[pcap-ng-format] Hone introduction and PCAP-NG additions
Carpenter, Brandon J
brandon.carpenter at pnnl.gov
Tue Jun 26 12:54:46 PDT 2012
Richard asked that I provide some information on the additions PNNL made
to the PCAP-NG format to support Hone data. Below is a quick
introduction and explanation of the changes. More information can be
found on our github page [https://github.com/HoneProject/Linux-Sensor].
Hone is a tool for performing packet-process correlation. It does so by
intercepting process and socket creation and destruction events,
correlating the two, and then bridging the gap in the network stack to
associate the packet to the socket, thereby expressing the full
relationship from process to packet: a process creates a socket that
sends and receives packets. There is currently an open source Linux
kernel module available on github, including a fuller description and
instructions for building and using the tool.
When developing the tool, we wanted to use a dump format that was well
supported and that would allow Hone captures to be used within Wireshark
(and other analysis tools) with minimal fuss. The original PCAP dump
format could have worked, but would have required much hacking.
PCAP-NG, on the other hand, was perfect and could easily store our
additional data blocks without breaking older/unmodified versions of
Wireshark (or other tools with support for PCAP-NG).
Hone adds some additional options to existing block types as well as two
additional block types. These are additions and only extend the
original PCAP-NG specification; they do not change any existing blocks
or options, but only add additional information. They are described
completely on the github wiki
The first addition is a GUID option in the section header block that
provides a method of uniquely identifying the capture source. In hind
sight, I think it would be better to make it a general ID field of
variable length, possibly with the first byte indicating the ID type
(similar to the epb_hash option), followed by the appropriate data.
The second addition is a process event block used to describe processes
running on a system. The process ID (PID) and a timestamp are required
and options include the event (exec, fork, or exit), the full path of
the executable, the arguments, the PID of the parent, and user IDs and
names. While working on support for these additions in Wireshark, I
realized that the timestamps, which should work like timestamps on
enhanced packet blocks, require an interface to realize the offset
(if_tsoffset) and resolution (if_tsresol). I am assuming that the
offset and resolution values would be the same for all interfaces in a
section and that using the first interface should be sufficient. Does
that sound reasonable? The option of directly associating the process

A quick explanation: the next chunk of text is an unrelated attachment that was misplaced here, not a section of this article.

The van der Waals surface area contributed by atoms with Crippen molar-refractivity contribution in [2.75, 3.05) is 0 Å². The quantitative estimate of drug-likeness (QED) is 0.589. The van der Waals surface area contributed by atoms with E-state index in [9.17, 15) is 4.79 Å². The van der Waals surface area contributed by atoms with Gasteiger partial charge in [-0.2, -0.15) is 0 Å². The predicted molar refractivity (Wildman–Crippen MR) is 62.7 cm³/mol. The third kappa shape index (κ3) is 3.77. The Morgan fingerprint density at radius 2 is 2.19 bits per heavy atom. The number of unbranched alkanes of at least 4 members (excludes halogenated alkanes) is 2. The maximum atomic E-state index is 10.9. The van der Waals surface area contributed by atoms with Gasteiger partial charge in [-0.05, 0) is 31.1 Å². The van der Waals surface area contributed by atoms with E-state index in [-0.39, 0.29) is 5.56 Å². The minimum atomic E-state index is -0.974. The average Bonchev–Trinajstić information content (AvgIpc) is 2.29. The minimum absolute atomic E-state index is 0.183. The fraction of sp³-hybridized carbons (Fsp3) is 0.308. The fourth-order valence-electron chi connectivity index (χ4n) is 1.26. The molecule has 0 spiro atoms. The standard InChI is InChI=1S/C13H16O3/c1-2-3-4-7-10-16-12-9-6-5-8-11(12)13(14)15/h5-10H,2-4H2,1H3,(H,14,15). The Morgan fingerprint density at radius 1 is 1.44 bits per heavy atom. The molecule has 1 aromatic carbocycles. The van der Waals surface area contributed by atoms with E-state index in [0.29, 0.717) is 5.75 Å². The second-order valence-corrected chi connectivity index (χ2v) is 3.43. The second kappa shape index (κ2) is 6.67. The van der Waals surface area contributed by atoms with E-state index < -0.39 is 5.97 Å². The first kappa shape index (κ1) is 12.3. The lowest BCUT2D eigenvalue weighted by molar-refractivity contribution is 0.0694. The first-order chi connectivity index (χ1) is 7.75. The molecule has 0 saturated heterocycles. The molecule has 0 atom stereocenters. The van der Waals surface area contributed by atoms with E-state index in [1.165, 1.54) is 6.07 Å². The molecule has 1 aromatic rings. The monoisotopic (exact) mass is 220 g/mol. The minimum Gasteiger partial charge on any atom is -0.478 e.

with an interface seems all wrong. Perhaps there should be global
timestamp options in the section header block which can be overridden by
interfaces for packet blocks? Or perhaps my assumption should become
the spec for this block type? The Linux sensor does not capture packets
off the interface, but uses the netfilter framework instead; so a
pseudo-interface is the first and only interface description block in
the section. But that might not be the case for the Windows sensor.
The next addition is the connection event block. A connection record is
generated whenever a socket is created or closed and an identifying
integer, unique over the lifetime of the socket, is stored along with
the creating process's PID and a timestamp. An optional event describes
whether the socket is being created or destroyed. The same timestamp
problem exists with this block type as for the process event block.
Finally, two options are added to the enhanced packet block indicating
the connection and/or process with which the packet is associated. If
only the connection ID is given (as is the case with the Linux sensor),
the connection event records can be searched to find the process ID.
Other sensors, such as the Windows version, may already know the process
when the packet event block is written and can include it, obviating the
need to search for it. It is also possible to exclude connection event
blocks altogether to save space.
So what are the benefits of these additions? By capturing and storing
the process information gathered during the execution and use of a
process/socket, the need to guess what application was responsible for a
packet is eliminated. By including the connection/socket record,
packets can be correlated to process during analysis allowing for faster
capture and eliminating the need for keeping lookup records in memory
during capture freeing more memory for use by other applications. It
also exposes applications which may be opening sockets without sending
or receiving anything. Connection records may also be used to provide
connection lifetimes for connectionless protocols, such as UDP.
Correlating Hone data from two machines communicating on the network
exposes a complete end to end view: host1 <-> process <-> connection <->
packet <-> connection <-> process <-> host2.
I look forward to working with you all on improving the PCAP-NG
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